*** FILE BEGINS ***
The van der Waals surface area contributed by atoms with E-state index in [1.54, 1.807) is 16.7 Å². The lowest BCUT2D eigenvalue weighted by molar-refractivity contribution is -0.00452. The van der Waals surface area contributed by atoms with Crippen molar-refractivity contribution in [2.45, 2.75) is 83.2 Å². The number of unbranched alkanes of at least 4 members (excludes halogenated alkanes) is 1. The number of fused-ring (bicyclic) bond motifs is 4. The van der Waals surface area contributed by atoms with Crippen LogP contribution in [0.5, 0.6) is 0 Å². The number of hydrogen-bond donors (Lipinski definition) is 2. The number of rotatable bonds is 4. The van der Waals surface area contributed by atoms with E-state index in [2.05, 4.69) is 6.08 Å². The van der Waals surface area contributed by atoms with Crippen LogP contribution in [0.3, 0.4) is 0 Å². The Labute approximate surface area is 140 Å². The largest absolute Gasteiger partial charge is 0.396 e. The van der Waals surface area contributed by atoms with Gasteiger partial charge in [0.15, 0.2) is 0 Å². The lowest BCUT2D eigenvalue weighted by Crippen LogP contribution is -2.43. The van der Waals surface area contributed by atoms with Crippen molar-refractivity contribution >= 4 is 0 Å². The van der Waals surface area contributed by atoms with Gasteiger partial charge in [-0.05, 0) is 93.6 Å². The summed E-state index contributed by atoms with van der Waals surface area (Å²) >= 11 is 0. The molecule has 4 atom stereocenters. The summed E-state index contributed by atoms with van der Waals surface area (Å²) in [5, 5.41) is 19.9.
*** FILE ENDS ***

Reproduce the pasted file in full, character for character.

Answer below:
The van der Waals surface area contributed by atoms with E-state index in [1.54, 1.807) is 16.7 Å². The lowest BCUT2D eigenvalue weighted by molar-refractivity contribution is -0.00452. The van der Waals surface area contributed by atoms with Crippen molar-refractivity contribution in [2.45, 2.75) is 83.2 Å². The number of unbranched alkanes of at least 4 members (excludes halogenated alkanes) is 1. The number of fused-ring (bicyclic) bond motifs is 4. The van der Waals surface area contributed by atoms with Crippen LogP contribution in [0.5, 0.6) is 0 Å². The number of hydrogen-bond donors (Lipinski definition) is 2. The number of rotatable bonds is 4. The van der Waals surface area contributed by atoms with E-state index in [2.05, 4.69) is 6.08 Å². The van der Waals surface area contributed by atoms with Crippen LogP contribution in [0.3, 0.4) is 0 Å². The Labute approximate surface area is 140 Å². The largest absolute Gasteiger partial charge is 0.396 e. The van der Waals surface area contributed by atoms with Gasteiger partial charge in [0.15, 0.2) is 0 Å². The lowest BCUT2D eigenvalue weighted by Crippen LogP contribution is -2.43. The van der Waals surface area contributed by atoms with Crippen molar-refractivity contribution >= 4 is 0 Å². The van der Waals surface area contributed by atoms with Gasteiger partial charge in [-0.05, 0) is 93.6 Å². The summed E-state index contributed by atoms with van der Waals surface area (Å²) >= 11 is 0. The molecule has 4 atom stereocenters. The summed E-state index contributed by atoms with van der Waals surface area (Å²) in [5, 5.41) is 19.9.